(Fun fact: According to IMDb, one crew member quit during filming of the second rape scene, and the film’s makeup artist quit the film halfway through, because she had been gang-raped before and this felt all too real for her.)
The rape scenes go on too long, but I think the reason for that was to make the viewer more uncomfortable and to show the gravity of the horrific situation. I’m not sure it was meant to be tedious, but the point still comes across in showing us why this woman would go through such extreme measures to get back at these brutes. Speaking of which…
Two weeks after the attack (and after the woman was left for dead) is when the woman decides to exact deadly revenge against the four men (one of whom is an otherwise mild-mannered mentally-retarded man constantly egged on by the three brutes). She hangs one, mutilates another, plunges an axe into another’s back, and mangles the last one with a boat motor. It’s all pretty graphic and disturbing, and if it wasn’t for the extremities of the extended rape scenes, it would seem all too gratuitous rather than comprehensible.
There’s an important scene in which the ringleader of the four men, Johnny (Eron Tabor), is held at gunpoint by the woman. He tries to defend his and his friends’ actions by saying things like “you were asking for it!” and “any man would’ve done the same thing!” And when the woman is threatening him to take off his clothes, Johnny retorts, “I don’t like women giving me orders!” And what happens to this guy? She fools him into taking a bath with her, and…well, never mind what she does to him. The point is, while Siskel and Ebert may have used this film to further campaign against the “women in danger” films of the era, the real target of “I Spit On Your Grave” is the chauvinist, violent nature. And nowhere is that clearer than when Johnny, who has a family, is fine with being disloyal and brutal toward women without thinking of the consequences. He sounds pathetic in justifying his actions to this woman who was just minding her own business before, especially when he thinks he’s speaking for the entire male gender. And the consequences he experiences are extreme to say the absolute least.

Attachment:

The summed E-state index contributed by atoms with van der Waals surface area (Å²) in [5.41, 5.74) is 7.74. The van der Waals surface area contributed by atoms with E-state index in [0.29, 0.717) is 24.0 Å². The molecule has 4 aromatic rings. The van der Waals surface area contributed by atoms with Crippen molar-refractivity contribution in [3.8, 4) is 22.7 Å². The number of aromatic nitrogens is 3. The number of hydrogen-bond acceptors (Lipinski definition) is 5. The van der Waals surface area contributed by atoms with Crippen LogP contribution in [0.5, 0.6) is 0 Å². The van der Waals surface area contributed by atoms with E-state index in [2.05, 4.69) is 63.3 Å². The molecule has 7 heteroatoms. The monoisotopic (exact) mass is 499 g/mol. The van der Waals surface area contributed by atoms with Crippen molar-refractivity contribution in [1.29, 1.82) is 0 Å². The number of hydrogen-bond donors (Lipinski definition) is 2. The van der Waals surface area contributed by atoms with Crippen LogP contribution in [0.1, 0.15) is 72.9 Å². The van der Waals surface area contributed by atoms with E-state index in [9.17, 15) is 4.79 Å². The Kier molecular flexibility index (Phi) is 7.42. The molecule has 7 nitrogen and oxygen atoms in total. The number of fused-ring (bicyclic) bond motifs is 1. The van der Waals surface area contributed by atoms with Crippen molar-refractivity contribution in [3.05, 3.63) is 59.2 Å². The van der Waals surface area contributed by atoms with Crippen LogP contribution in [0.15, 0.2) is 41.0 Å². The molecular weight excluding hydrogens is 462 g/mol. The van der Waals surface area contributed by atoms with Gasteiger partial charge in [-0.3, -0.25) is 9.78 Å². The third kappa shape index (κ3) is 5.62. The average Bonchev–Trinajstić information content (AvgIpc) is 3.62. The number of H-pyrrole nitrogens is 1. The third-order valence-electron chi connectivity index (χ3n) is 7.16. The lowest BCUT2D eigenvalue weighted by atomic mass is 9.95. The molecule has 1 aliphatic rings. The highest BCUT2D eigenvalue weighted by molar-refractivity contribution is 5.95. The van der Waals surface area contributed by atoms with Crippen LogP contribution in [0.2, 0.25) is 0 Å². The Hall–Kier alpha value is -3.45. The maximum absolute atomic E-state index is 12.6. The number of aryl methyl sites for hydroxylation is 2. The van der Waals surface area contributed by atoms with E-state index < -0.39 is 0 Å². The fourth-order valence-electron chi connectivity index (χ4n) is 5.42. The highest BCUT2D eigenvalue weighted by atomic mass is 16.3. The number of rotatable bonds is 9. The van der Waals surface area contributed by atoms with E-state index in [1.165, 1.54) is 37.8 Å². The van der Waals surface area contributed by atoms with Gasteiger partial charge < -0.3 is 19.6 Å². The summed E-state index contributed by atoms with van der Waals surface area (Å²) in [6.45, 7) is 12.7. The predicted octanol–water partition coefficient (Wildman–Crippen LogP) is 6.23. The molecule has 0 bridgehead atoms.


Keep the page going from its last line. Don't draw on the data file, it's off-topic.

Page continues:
When the woman has her revenge, she shows no mercy. She even kills Matthew (Richard Pace), the mentally-slow one of the bunch. Harsh, yes. But it’s to show consequences in following peer pressure.
“I Spit On Your Grave” knows what it wants to do, and it’s not meant to appeal to everyone. The whole film feels raw, like we’re not watching a movie and it’s actually happening (well…with the exception of some bad, noticeable ADR in some spots). The camerawork is simple and the editing isn’t too flashy. Also, there’s no music soundtrack; it’s all diegetic sound, which works to the film’s advantage. It actually helps make the disturbing scenes all the more disturbing because it feels real. There’s a tense moment when the woman thinks she got away from the rapists, only to hear the sound of a harmonica playing; the closer she goes, the louder it gets, to be revealed that it’s one of the rapists sitting on a rock and playing the instrument.